Investors generally make decisions on whether to invest in authorised investment funds based on a combination of marketing material, disclosure material, and investment mandates. Obviously, this means it’s paramount this information is accurate, up to date, and understandable.
In April 2016, the UK’s Financial Conduct Authority (FCA)—an independent regulator funded entirely by the firms they regulate but responsible to the Treasury and Parliament—conducted a thematic review to assess whether UK authorised investment funds and segregated mandates are operated in line with the expectations investors’ reasonably come to utilizing this information.
Inspired by their Business Plan 2015/16, the FCA decided to cover 19 UK fund management firms responsible for 23 UK authorised funds and four segregated mandates, all available to retail investors and using active investment strategies.
They chose not to purusue more segregated mandates simply because the risks associated with mandates are less adverse than in funds, where oversight is carried out by the fund manager rather than directly by investors.
The goal of such a review is three fold; they want to ensure fund management firms:
- ensure product descriptions are correct and straightforward
- properly oversee funds over time, including funds that are no longer actively marketed
- actively identify inappropriate sales by monitoring the distribution channels they select.
Overall, the FCA found that most fund management firms are taking the proper steps to meet investors’ expectations while not exposing them to any undisclosed investment risks. However, there were a few key areas for improvement.
Clarity of product descriptions
When describing how a fund is managed and the associated risks, fund management firms must be clear and consistent between marketing documents and the fund’s disclosure documents (key investor information document and prospectus). They should provide a thorough explanation of the fund’s investment strategy, as well as specific information about the aims and asset allocation of the fund.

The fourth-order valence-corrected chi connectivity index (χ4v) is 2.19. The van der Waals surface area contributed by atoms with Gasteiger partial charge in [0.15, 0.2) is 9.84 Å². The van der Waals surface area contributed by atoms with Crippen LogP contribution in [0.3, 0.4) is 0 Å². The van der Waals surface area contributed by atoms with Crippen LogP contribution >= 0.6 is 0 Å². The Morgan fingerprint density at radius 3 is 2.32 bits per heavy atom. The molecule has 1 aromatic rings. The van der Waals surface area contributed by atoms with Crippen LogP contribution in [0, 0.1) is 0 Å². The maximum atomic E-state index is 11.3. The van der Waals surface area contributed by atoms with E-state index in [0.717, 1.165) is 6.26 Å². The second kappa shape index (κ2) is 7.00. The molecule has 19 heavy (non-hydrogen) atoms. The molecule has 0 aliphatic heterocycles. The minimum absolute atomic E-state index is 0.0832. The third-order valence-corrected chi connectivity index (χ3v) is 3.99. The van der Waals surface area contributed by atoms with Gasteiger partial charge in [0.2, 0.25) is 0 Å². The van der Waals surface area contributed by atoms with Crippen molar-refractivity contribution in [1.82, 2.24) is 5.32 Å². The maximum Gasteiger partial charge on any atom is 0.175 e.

They found that seven out of the 23 funds’ reviewed had key investor information documents (KIIDs) without clear descriptions of how they were managed. In three of these funds, the investment strategy was constrained, and there was limited freedom in relation to a benchmark. In one fund, the jargon used was most likely not understood by most retail investors.
Providing adequate oversight and governance
It’s the responsibility of the fund manager to monitor and review stated investment objectives and ensure that the fund is being managed in accordance with its objectives. Unfortunately, when funds cease to be actively marketed, there is a risk that managers will no longer provide the same level of attention and service to those funds, neglecting to take the appropriate steps when necessary.
Of the four funds reviewed that were not being actively marketed, none of them had a clearly disclosed investment strategy. And in one case, the FCA rules that the firm’s governance did not ensure the fair treatment of customers. Each of these funds had notable issues.
Ensuring appropriate distribution
When distributing funds through a third party, the fund management firm takes on certain responsibilities as product providers. Managers must carefully monitor the distribution of their funds, ensuring they receive and process relevant sales and customer information.
Of the 19 firms reviewed, only five were found to be taking active steps in identifying trends that could indicate inappropriate sales. Two funds were available on execution-only platforms when the firm had planned for the funds to be only available with advice.
Thoughts from the FCA
As Megan Butler, FCA director of supervision for investment, wholesale and specialists, explains, “The industry needs to consider how it communicates when funds are linked to financial benchmarks.
“It is also vital funds keep investment practices under review so they match their stated aims and strategy, irrespective of whether the fund is still actively marketed because investors base their decisions on this information.”
The FCA will be writing to all the firms in the sample, providing individual feedback, requiring changes wherever they found instances of ineffective management of risk that could lead to poor customer outcomes. All fund management firms in the UK should consider the findings in this report and review their arrangements accordingly.